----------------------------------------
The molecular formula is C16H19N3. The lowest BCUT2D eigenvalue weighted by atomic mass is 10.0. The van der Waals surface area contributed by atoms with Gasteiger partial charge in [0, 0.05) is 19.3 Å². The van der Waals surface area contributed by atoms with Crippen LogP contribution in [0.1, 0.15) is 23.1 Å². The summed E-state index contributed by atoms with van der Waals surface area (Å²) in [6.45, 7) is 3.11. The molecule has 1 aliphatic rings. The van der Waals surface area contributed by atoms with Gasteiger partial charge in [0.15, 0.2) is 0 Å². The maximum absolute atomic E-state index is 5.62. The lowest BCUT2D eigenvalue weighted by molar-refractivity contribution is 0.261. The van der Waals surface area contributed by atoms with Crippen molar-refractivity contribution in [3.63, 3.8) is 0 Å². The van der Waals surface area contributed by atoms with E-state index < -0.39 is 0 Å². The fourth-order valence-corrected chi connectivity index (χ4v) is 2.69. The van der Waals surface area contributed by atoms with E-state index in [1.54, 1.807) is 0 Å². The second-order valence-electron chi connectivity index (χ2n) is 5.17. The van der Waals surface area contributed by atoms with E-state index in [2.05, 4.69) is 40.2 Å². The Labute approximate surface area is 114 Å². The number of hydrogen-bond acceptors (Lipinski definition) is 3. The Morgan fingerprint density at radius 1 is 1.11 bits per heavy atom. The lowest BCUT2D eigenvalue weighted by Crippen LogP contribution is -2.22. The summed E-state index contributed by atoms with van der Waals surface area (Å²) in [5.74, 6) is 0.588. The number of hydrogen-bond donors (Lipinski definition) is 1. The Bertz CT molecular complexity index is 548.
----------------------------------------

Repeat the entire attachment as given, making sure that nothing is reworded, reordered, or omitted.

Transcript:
The molecular formula is C16H19N3. The lowest BCUT2D eigenvalue weighted by atomic mass is 10.0. The van der Waals surface area contributed by atoms with Gasteiger partial charge in [0, 0.05) is 19.3 Å². The van der Waals surface area contributed by atoms with Crippen LogP contribution in [0.1, 0.15) is 23.1 Å². The summed E-state index contributed by atoms with van der Waals surface area (Å²) in [6.45, 7) is 3.11. The molecule has 1 aliphatic rings. The van der Waals surface area contributed by atoms with Gasteiger partial charge in [0.15, 0.2) is 0 Å². The maximum absolute atomic E-state index is 5.62. The lowest BCUT2D eigenvalue weighted by molar-refractivity contribution is 0.261. The van der Waals surface area contributed by atoms with Crippen molar-refractivity contribution in [3.63, 3.8) is 0 Å². The van der Waals surface area contributed by atoms with E-state index < -0.39 is 0 Å². The fourth-order valence-corrected chi connectivity index (χ4v) is 2.69. The van der Waals surface area contributed by atoms with E-state index in [1.54, 1.807) is 0 Å². The second-order valence-electron chi connectivity index (χ2n) is 5.17. The van der Waals surface area contributed by atoms with E-state index in [2.05, 4.69) is 40.2 Å². The Labute approximate surface area is 114 Å². The number of hydrogen-bond acceptors (Lipinski definition) is 3. The Morgan fingerprint density at radius 1 is 1.11 bits per heavy atom. The lowest BCUT2D eigenvalue weighted by Crippen LogP contribution is -2.22. The summed E-state index contributed by atoms with van der Waals surface area (Å²) in [5.74, 6) is 0.588. The number of hydrogen-bond donors (Lipinski definition) is 1. The Bertz CT molecular complexity index is 548.